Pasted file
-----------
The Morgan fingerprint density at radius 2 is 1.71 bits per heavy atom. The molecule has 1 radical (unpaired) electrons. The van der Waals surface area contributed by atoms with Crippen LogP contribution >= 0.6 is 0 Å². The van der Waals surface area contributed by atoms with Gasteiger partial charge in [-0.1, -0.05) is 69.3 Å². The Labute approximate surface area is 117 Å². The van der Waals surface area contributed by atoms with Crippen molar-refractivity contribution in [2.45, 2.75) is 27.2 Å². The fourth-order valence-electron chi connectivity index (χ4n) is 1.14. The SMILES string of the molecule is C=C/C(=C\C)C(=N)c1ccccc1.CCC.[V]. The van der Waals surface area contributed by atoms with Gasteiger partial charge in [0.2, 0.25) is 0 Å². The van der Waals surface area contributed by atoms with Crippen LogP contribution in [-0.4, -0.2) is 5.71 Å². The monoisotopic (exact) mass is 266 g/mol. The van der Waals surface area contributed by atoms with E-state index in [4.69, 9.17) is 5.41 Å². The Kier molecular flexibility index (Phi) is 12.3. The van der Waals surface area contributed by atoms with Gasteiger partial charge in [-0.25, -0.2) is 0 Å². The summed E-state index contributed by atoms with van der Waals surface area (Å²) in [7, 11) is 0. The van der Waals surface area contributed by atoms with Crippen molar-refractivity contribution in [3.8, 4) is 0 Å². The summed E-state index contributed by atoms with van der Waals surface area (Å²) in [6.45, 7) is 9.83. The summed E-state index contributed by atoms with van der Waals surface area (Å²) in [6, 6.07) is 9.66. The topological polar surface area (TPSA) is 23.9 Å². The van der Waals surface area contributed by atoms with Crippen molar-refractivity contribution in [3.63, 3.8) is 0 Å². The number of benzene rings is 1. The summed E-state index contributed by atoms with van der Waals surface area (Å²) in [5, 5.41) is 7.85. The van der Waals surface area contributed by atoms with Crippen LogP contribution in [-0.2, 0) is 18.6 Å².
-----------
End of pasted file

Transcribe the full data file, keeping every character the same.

The Morgan fingerprint density at radius 2 is 1.71 bits per heavy atom. The molecule has 1 radical (unpaired) electrons. The van der Waals surface area contributed by atoms with Crippen LogP contribution >= 0.6 is 0 Å². The van der Waals surface area contributed by atoms with Gasteiger partial charge in [-0.1, -0.05) is 69.3 Å². The Labute approximate surface area is 117 Å². The van der Waals surface area contributed by atoms with Crippen molar-refractivity contribution in [2.45, 2.75) is 27.2 Å². The fourth-order valence-electron chi connectivity index (χ4n) is 1.14. The SMILES string of the molecule is C=C/C(=C\C)C(=N)c1ccccc1.CCC.[V]. The van der Waals surface area contributed by atoms with Gasteiger partial charge in [0.2, 0.25) is 0 Å². The van der Waals surface area contributed by atoms with Crippen LogP contribution in [-0.4, -0.2) is 5.71 Å². The monoisotopic (exact) mass is 266 g/mol. The van der Waals surface area contributed by atoms with E-state index in [4.69, 9.17) is 5.41 Å². The Kier molecular flexibility index (Phi) is 12.3. The van der Waals surface area contributed by atoms with Gasteiger partial charge in [-0.25, -0.2) is 0 Å². The summed E-state index contributed by atoms with van der Waals surface area (Å²) in [7, 11) is 0. The van der Waals surface area contributed by atoms with Crippen molar-refractivity contribution in [3.8, 4) is 0 Å². The summed E-state index contributed by atoms with van der Waals surface area (Å²) in [6.45, 7) is 9.83. The summed E-state index contributed by atoms with van der Waals surface area (Å²) in [6, 6.07) is 9.66. The topological polar surface area (TPSA) is 23.9 Å². The van der Waals surface area contributed by atoms with Crippen molar-refractivity contribution in [3.63, 3.8) is 0 Å². The number of benzene rings is 1. The summed E-state index contributed by atoms with van der Waals surface area (Å²) in [5, 5.41) is 7.85. The van der Waals surface area contributed by atoms with Crippen LogP contribution in [-0.2, 0) is 18.6 Å².